Are these things going to even grow next season??
In the spring of 2017, my family and I purchased two heirloom tomato plants at the local farmer’s market. All of the plants grew like milked weeds until we started noticing that many of the plants had bites taken out of the fruit. A little bugger of critter was swiping our chow!
One of our fine neighbors must have noticed the problem as well, because we noticed a couple of poisoned mice in the coming weeks. One in our yard and one on a sidewalk in our neighborhood.
Time passed along and in the spring of 2018 we noticed a tomato plant sprouting up in our yard. It grew mighty close to an underground termite poison, so we were wary of eating the fruit. However, save the seeds? We will.
Well, I am just an aspiring farmer and have no idea how to save seeds. So, I did what any of y’all would do and duckduckgo’d it. I found this article and have been following it (sort of) closely:
It is already late November, but tomatoes were still growing on our plant, so I collected about 15 of them and chopped them in half, like the article recommended. However, I missed the part about scooping the seeds out, so I had to do that several days later – probably just made it more gross as there was mold and stankiness to deal with. Another deviation from the article was that I waited for 6 days before I removed the seeds and cleaned them and started drying them. I was a little worried at first, because my wife noticed the seeds were hairy! Uh-oh, did they start to germinate? I leveraged duckduckgo again and found this article that says this is how the seeds should look – relief! Article: Another helpful article on saving seeds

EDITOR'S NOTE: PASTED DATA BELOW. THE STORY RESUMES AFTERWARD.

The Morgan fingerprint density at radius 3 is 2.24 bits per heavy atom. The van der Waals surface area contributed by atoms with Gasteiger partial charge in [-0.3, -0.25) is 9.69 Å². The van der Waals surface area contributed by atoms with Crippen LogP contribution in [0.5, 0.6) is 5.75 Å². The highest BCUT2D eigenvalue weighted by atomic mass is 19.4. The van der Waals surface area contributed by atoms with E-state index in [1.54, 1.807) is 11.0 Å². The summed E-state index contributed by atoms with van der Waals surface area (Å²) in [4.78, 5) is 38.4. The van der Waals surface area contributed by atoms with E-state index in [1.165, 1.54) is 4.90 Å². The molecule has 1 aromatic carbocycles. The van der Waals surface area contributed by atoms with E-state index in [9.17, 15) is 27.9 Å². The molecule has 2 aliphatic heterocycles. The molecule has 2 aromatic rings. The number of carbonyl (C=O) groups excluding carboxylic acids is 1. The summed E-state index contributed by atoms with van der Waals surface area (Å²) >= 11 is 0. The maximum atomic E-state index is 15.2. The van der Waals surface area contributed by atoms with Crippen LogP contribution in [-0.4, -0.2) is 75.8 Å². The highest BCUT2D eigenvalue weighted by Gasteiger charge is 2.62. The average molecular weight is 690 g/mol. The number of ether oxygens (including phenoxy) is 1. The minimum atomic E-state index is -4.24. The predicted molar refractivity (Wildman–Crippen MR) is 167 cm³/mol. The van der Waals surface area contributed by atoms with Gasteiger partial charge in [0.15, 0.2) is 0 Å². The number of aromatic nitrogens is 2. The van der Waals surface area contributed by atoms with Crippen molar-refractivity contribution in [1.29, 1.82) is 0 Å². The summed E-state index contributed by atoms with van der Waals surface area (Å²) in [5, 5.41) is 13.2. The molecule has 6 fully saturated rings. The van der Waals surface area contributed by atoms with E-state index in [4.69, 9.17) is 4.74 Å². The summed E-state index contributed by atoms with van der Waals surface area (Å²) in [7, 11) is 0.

Here is a picture of the seeds currently. I will update this article after the seeds are planted.
Why save seeds?
Not too long ago, almost everyone saved seeds. From the graphs on this page, you can see that almost all people used to be involved in agriculture: Decline in agricultural employmentClearly, much of this is due to advances in machinery and technology. But what about the lost knowledge of individuals that no longer can provide their own food? This is a loss of individuals to be independent and thus a loss of certain freedoms.
Additionally, I will leave you with this passage from an alarming article about the reduction in diversity of food sources:
In the last hundred years we have experienced a massive loss of varietal diversity, something that can easily be seen in supermarket grocery stores. In 1903 there were 288 varieties of beet available, by 1983 there were 17 [RAFI USA] and the average supermarket consumer is likely to be aware of only one or two. There are many reasons for this, but the take away for this article is that diversity is good and we are losing it.from Mother Earth News